There are also three new work study areas. One study is addressing enhancements for the use of MBMS (Multimedia Broadcast Multicast Services) for mission critical services (for example in areas such as service continuity, MBMS resource usage optimisations, QoS).
A second is looking at enhancements to allow for a mission critical services user to obtain services from a partner system (migration) and for communication between different mission critical systems (interconnect).
The third one is focusing on specifications for interworking between LTE mission critical systems and non-LTE systems, such as P25, TETRA and legacy PMR systems. This is a good example of where CCBG has been able to influence 3GPP proceedings.
‘There was a proposal to leave an essential part of interworking out of the study,’ recalls Pesonen, ‘but we managed to bring it in with fairly wide support among 3GPP members. We argued that enabling short data services between PMR systems such as TETRA, for example, and LTE, is actually quite important. So, we were successful in also getting this requirement approved and, moreover, directly as a dedicated section into the MCData TS (Technical Specification).’
Pesonen reveals that the CCBG is working on a paper for the Hybrid Business Case, which is due for publication in early 2017. ‘We recognise that hybrid public and dedicated broadband networks are likely to be the case in a number of countries,’ he says, so ensuring a standardised approach to interworking between the two is vital. Clearly there will also be a significant period of time of narrow band and broadband parallel use thus that will also need to be addressed.’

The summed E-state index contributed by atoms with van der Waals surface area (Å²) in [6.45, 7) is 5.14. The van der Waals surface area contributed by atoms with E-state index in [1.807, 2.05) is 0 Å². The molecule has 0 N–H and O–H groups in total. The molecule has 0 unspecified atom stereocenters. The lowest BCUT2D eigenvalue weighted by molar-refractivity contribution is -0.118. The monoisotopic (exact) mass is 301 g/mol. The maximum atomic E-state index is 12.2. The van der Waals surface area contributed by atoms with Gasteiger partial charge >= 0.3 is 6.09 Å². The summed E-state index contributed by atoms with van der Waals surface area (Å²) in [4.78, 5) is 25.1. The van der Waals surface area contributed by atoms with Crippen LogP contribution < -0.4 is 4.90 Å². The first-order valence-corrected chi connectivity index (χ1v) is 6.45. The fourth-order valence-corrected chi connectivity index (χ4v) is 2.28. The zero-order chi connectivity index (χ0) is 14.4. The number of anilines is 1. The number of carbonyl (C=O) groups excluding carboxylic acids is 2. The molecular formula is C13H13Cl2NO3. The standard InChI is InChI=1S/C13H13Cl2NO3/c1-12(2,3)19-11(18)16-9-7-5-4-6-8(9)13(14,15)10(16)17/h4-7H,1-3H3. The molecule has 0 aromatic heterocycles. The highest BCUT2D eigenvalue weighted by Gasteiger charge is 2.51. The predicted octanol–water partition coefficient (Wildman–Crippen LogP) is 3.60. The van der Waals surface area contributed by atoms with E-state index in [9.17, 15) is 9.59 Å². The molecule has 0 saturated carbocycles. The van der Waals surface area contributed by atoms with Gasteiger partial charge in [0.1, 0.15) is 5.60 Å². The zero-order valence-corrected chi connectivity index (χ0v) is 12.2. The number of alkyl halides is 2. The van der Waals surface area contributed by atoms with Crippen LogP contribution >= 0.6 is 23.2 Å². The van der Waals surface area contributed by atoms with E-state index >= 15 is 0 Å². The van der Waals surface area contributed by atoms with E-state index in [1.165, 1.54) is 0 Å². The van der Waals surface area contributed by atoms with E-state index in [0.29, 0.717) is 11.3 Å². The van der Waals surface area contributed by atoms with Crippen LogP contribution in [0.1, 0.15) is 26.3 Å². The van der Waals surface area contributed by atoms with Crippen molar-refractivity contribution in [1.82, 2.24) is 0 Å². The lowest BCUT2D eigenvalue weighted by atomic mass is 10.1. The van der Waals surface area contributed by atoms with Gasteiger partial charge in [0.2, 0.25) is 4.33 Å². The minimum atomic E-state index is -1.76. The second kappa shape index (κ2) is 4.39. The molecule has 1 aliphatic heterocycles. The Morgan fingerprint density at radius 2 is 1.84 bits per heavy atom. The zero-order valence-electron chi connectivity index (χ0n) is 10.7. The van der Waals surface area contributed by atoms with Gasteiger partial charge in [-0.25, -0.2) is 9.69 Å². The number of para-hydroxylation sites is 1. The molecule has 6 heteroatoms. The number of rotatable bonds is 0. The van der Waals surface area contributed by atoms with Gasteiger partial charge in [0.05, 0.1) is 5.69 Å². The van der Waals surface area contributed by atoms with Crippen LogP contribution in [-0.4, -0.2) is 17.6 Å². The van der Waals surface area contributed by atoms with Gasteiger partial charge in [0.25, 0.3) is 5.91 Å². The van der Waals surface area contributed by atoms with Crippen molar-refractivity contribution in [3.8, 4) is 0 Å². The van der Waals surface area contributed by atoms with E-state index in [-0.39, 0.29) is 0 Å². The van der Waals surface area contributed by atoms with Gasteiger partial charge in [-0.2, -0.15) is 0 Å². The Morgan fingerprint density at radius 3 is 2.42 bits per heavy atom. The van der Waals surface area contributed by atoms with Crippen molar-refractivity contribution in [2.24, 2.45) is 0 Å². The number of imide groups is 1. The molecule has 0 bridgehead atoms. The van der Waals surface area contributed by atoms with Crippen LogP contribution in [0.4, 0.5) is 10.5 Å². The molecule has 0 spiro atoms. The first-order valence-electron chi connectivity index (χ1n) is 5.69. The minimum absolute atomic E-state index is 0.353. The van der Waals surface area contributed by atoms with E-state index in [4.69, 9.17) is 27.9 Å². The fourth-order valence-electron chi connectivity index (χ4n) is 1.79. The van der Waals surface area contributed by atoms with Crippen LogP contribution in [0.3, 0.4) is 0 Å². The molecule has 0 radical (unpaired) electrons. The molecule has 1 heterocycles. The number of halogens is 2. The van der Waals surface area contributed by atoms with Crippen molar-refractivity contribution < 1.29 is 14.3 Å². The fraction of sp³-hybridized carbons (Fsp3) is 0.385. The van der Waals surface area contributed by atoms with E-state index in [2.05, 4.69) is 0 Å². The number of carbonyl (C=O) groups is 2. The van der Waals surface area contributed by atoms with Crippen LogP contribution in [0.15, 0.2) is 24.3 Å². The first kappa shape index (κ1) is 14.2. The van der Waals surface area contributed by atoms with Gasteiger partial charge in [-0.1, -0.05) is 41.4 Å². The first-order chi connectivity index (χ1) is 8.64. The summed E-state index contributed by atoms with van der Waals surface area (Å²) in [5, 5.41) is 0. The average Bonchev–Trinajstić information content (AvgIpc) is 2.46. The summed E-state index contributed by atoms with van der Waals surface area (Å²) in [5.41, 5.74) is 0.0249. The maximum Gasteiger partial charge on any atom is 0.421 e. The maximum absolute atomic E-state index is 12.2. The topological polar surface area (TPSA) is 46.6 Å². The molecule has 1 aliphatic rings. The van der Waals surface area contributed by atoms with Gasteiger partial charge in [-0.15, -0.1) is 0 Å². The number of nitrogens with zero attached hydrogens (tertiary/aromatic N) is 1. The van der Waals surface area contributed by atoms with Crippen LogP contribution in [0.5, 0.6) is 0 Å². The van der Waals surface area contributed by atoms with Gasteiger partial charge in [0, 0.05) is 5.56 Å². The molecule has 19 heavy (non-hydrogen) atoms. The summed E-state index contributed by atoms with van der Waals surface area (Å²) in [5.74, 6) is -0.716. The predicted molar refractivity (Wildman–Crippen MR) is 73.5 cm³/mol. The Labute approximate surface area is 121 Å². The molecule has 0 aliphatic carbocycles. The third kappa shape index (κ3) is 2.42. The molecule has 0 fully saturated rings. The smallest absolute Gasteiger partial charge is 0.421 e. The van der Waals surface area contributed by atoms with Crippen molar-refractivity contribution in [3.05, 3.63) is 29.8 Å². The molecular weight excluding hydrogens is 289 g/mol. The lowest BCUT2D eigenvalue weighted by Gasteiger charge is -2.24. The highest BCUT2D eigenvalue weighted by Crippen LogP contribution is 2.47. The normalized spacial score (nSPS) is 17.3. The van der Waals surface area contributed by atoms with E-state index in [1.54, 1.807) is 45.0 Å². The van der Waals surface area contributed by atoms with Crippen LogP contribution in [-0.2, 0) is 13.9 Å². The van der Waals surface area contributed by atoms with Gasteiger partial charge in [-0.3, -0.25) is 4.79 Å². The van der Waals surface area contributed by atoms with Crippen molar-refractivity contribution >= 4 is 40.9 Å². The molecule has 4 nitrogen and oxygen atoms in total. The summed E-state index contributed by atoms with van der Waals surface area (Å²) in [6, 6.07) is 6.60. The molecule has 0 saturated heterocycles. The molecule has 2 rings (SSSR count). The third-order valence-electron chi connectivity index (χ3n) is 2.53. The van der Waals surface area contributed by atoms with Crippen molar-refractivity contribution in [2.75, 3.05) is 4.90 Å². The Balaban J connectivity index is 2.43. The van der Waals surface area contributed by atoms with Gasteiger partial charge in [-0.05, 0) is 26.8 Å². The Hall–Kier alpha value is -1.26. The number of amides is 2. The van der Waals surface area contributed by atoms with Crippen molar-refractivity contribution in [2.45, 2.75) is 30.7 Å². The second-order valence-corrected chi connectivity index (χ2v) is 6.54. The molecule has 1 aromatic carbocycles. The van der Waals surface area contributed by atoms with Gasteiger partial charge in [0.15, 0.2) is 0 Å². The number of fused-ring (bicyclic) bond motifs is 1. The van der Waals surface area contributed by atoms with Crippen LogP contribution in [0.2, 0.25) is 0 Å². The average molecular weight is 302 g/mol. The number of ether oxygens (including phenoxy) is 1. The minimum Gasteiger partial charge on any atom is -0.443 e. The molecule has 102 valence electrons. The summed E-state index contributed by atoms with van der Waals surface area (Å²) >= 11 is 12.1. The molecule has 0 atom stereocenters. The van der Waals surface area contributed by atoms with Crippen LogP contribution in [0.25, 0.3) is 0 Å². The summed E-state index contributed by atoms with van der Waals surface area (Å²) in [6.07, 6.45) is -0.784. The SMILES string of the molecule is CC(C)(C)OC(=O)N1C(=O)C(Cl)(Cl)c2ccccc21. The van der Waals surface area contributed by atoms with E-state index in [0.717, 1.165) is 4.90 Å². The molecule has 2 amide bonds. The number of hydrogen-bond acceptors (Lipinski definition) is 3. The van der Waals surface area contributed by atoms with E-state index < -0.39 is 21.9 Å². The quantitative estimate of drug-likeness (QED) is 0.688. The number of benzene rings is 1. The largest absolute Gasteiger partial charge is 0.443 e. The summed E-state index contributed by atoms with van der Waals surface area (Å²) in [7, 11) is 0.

Testing and certification
CCBG is also looking at the issue of testing and certification. Personen points out that TETRA is an excellent example of a global multi-vendor standard. ‘We own the interoperability process. We issue certificates on our testing systems and that is the starting point for network-specific function testing.
‘We are investigating what things need to be done specifically for broadband critical communications,’ says Pesonen. ‘It is clear that the situation for consumer broadband products is sorted. If I buy a consumer LTE phone from any retailer it will work. But we need to be able to test and certify mission critical functionalities also and have a way to ensure interoperability of terminals and other equipment.’
CCBG is therefore working with ETSI to set up an MCPTT plug-fest next June to test devices and servers. ‘Critical communications is a niche market, but the more we can ensure standardisation, the more we can have open interfaces for information exchange, and that encourages innovation and creativity – and that creates an enormous opportunity,’ argues Pesonen.
He points out that the world view of the latest generation entering the public safety and wider critical communications sector is quite different from those who served in public safety organisations before the era of smart mobile phones.
Thanks to new technology, this latest generation is used to a more information-centric way of working and that, believes Pesonen, is likely to revolutionise mission critical operational procedures. ‘It will be more data centric and less voice centric,’ he says, ‘so we need to pull this together and incubate it. It is a great challenge for us, but a big opportunity at the same time.